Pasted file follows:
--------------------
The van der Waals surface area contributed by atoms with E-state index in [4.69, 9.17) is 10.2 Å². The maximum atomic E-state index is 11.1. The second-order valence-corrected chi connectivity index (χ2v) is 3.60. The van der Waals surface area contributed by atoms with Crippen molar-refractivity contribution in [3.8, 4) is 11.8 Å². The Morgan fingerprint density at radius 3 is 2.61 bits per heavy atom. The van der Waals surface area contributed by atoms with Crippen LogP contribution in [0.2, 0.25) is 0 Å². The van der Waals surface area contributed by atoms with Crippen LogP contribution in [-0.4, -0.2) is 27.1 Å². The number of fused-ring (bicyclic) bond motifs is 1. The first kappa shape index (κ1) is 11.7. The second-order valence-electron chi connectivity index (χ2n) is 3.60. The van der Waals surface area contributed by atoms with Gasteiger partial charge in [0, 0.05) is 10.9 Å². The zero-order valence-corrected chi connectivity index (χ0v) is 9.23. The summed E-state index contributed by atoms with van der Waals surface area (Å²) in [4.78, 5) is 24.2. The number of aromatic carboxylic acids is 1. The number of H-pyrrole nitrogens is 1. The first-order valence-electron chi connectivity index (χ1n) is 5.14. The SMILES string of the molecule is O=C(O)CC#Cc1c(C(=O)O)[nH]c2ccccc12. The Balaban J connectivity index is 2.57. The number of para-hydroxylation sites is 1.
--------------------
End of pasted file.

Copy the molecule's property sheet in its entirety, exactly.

The van der Waals surface area contributed by atoms with E-state index in [4.69, 9.17) is 10.2 Å². The maximum atomic E-state index is 11.1. The second-order valence-corrected chi connectivity index (χ2v) is 3.60. The van der Waals surface area contributed by atoms with Crippen molar-refractivity contribution in [3.8, 4) is 11.8 Å². The Morgan fingerprint density at radius 3 is 2.61 bits per heavy atom. The van der Waals surface area contributed by atoms with Crippen LogP contribution in [0.2, 0.25) is 0 Å². The van der Waals surface area contributed by atoms with Crippen LogP contribution in [-0.4, -0.2) is 27.1 Å². The number of fused-ring (bicyclic) bond motifs is 1. The first kappa shape index (κ1) is 11.7. The second-order valence-electron chi connectivity index (χ2n) is 3.60. The van der Waals surface area contributed by atoms with Gasteiger partial charge in [0, 0.05) is 10.9 Å². The zero-order valence-corrected chi connectivity index (χ0v) is 9.23. The summed E-state index contributed by atoms with van der Waals surface area (Å²) in [4.78, 5) is 24.2. The number of aromatic carboxylic acids is 1. The number of H-pyrrole nitrogens is 1. The first-order valence-electron chi connectivity index (χ1n) is 5.14. The SMILES string of the molecule is O=C(O)CC#Cc1c(C(=O)O)[nH]c2ccccc12. The Balaban J connectivity index is 2.57. The number of para-hydroxylation sites is 1.